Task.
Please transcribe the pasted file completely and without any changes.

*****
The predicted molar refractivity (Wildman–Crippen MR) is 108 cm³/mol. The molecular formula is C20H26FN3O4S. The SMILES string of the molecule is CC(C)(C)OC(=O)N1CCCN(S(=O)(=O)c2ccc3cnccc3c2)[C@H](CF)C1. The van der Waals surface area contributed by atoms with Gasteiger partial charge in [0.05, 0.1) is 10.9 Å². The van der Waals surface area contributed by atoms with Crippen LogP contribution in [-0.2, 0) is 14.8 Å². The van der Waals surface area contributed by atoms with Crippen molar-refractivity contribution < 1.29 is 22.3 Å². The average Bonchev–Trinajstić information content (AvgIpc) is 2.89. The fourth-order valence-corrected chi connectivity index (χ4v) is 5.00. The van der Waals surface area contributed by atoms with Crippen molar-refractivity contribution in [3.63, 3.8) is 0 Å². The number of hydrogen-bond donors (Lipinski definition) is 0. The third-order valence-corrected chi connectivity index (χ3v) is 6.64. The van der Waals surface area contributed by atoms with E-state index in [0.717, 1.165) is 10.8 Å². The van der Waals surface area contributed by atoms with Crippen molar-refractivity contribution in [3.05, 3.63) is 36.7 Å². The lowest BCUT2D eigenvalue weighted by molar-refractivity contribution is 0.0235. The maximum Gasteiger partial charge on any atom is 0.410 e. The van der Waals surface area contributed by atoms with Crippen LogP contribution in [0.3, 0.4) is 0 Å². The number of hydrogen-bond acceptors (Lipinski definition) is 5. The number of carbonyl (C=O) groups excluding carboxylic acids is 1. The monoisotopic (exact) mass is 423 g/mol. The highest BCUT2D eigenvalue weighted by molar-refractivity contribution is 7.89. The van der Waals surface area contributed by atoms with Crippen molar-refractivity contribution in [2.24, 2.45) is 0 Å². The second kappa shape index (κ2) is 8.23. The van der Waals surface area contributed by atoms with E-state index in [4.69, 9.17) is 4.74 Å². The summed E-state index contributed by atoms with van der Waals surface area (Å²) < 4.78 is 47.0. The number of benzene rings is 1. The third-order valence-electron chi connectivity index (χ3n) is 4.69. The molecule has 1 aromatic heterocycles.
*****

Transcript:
The predicted molar refractivity (Wildman–Crippen MR) is 108 cm³/mol. The molecular formula is C20H26FN3O4S. The SMILES string of the molecule is CC(C)(C)OC(=O)N1CCCN(S(=O)(=O)c2ccc3cnccc3c2)[C@H](CF)C1. The van der Waals surface area contributed by atoms with Gasteiger partial charge in [0.05, 0.1) is 10.9 Å². The van der Waals surface area contributed by atoms with Crippen LogP contribution in [-0.2, 0) is 14.8 Å². The van der Waals surface area contributed by atoms with Crippen molar-refractivity contribution < 1.29 is 22.3 Å². The average Bonchev–Trinajstić information content (AvgIpc) is 2.89. The fourth-order valence-corrected chi connectivity index (χ4v) is 5.00. The van der Waals surface area contributed by atoms with Crippen molar-refractivity contribution in [3.63, 3.8) is 0 Å². The number of hydrogen-bond donors (Lipinski definition) is 0. The third-order valence-corrected chi connectivity index (χ3v) is 6.64. The van der Waals surface area contributed by atoms with E-state index in [0.717, 1.165) is 10.8 Å². The van der Waals surface area contributed by atoms with Crippen molar-refractivity contribution in [3.05, 3.63) is 36.7 Å². The lowest BCUT2D eigenvalue weighted by molar-refractivity contribution is 0.0235. The maximum Gasteiger partial charge on any atom is 0.410 e. The van der Waals surface area contributed by atoms with Crippen LogP contribution in [0.3, 0.4) is 0 Å². The number of hydrogen-bond acceptors (Lipinski definition) is 5. The number of carbonyl (C=O) groups excluding carboxylic acids is 1. The monoisotopic (exact) mass is 423 g/mol. The highest BCUT2D eigenvalue weighted by molar-refractivity contribution is 7.89. The van der Waals surface area contributed by atoms with Crippen molar-refractivity contribution in [2.24, 2.45) is 0 Å². The second kappa shape index (κ2) is 8.23. The van der Waals surface area contributed by atoms with E-state index in [4.69, 9.17) is 4.74 Å². The summed E-state index contributed by atoms with van der Waals surface area (Å²) < 4.78 is 47.0. The number of benzene rings is 1. The third-order valence-electron chi connectivity index (χ3n) is 4.69. The molecule has 1 aromatic heterocycles.